The expectations were high for Lux, Baseball America’s 2019 minor league player of the year. He began the season as the Dodgers’ starting second baseman and took over at shortstop when Corey Seager missed two months with a broken hand. But his plummeting standing on the club was uncovered when the Dodgers acquired Turner to play second base while Lux was on the injured list with a strained left hamstring.
“Nothing’s changed as far as what we think of Gavin, the person or the player,” Roberts said. “He’s uber talented.”
The 23-year-old infielder has a .217 batting average and .647 OPS in 472 career plate appearances while encountering sporadic defensive troubles. He started just one game since coming off the injured list with a strained left hamstring Aug. 17. He was the last position player the Dodgers used in Wednesday’s win, pinch-hitting in the 16th inning after midnight. It was his first at-bat in a week.
Roberts said Lux will play third base and right field in addition to second base for Oklahoma City. His best chance to crack the starting lineup next year is as second baseman with Trea Turner shifting to shortstop if Seager leaves in free agency.
Highlights from the Dodgers’ 4-0 victory over the San Diego Padres on Thursday.
This season, he could return to the club in September when rosters expand from 26 to 28 players. But, barring injury, he’ll be a bench player — if he’s on the roster at all.
Matt Beaty joined Lux on the express to Oklahoma City to make room on the roster for Mookie Betts and Darien Núñez.
Núñez, a left-handed reliever, was called up to give the Dodgers a fresh arm in the bullpen after they used nine relievers in Wednesday’s 16-inning win. Betts was activated from his second stint on the injured list in a month because of a nagging right hip injury. He started in right field and batted third, not in his customary leadoff spot, because Turner will remain as the club’s leadoff hitter. Betts went 0 for 3 with a walk and two strikeouts.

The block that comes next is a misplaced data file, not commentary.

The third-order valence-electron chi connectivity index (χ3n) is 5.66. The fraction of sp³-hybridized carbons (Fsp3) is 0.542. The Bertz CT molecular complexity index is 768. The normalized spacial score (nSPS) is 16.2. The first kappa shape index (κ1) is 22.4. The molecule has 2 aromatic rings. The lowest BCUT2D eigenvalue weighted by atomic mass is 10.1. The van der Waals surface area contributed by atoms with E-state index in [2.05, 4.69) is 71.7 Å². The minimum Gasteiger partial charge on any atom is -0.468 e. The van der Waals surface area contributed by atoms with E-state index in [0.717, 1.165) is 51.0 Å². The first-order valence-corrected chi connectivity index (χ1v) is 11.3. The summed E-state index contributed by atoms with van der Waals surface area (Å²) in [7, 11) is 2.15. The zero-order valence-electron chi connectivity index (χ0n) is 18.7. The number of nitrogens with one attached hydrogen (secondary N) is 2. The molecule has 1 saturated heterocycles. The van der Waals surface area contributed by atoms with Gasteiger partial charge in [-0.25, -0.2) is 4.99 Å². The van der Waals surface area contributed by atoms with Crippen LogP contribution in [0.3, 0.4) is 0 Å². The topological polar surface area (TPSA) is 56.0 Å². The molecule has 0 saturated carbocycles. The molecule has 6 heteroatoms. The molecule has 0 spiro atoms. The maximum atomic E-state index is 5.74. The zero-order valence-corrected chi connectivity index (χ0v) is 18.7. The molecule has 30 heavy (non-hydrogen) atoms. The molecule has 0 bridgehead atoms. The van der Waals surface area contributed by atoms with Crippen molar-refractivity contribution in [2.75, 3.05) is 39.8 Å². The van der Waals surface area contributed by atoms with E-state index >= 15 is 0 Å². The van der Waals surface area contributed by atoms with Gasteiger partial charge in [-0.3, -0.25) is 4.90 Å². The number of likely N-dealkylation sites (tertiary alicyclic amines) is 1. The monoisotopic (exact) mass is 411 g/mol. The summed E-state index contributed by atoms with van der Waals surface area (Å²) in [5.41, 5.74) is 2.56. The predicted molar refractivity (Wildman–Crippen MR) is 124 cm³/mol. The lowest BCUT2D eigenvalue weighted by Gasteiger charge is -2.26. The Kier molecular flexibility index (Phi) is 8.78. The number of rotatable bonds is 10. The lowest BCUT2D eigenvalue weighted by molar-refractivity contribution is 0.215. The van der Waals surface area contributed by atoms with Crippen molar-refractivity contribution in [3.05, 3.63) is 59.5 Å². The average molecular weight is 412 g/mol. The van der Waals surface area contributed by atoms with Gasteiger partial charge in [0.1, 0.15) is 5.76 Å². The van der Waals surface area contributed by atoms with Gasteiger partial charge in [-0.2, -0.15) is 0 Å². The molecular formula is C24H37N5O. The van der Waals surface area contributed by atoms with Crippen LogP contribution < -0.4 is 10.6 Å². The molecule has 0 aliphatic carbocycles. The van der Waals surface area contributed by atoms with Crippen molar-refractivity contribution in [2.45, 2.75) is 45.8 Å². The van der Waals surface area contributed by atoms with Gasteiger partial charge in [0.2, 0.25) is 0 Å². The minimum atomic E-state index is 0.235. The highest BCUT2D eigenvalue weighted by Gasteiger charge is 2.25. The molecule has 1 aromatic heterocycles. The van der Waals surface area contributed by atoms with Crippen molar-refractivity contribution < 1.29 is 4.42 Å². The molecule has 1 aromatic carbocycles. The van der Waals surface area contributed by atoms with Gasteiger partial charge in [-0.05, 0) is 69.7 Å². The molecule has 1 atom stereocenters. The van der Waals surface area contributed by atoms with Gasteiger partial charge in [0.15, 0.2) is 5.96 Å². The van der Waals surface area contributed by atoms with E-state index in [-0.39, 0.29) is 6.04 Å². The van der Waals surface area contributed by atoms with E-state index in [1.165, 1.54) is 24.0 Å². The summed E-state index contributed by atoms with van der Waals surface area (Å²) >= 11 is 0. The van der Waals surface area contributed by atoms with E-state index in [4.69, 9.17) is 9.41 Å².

The Dodgers jumped out to a lead on Yu Darvish in the third inning behind an unexpected duo: Billy McKinney and Austin Barnes, the No. 7 and No. 8 hitters in their lineup. McKinney drew a leadoff walk before Barnes hammered a cutter for a two-run home run.
A frustrated Clayton Kershaw hopes to make his return to the mound soon, but there are several ways he could best help the Dodgers.
Turner and Seager later recorded back-to-back doubles for the third run, more than enough for Scherzer, who pitched into the eighth inning to give all but two relievers the night off with some help from a nifty inning-ending 5-4-3 double play in the fifth that squashed the Padres’ only scoring threat.
“That’s what the team needed,” Scherzer said. “The team needed me to pitch deep into the game today.”
For a few hours last month, the Padres thought they would be the team benefiting from those outings. But the Dodgers beat them to Scherzer, and they beat them again this week.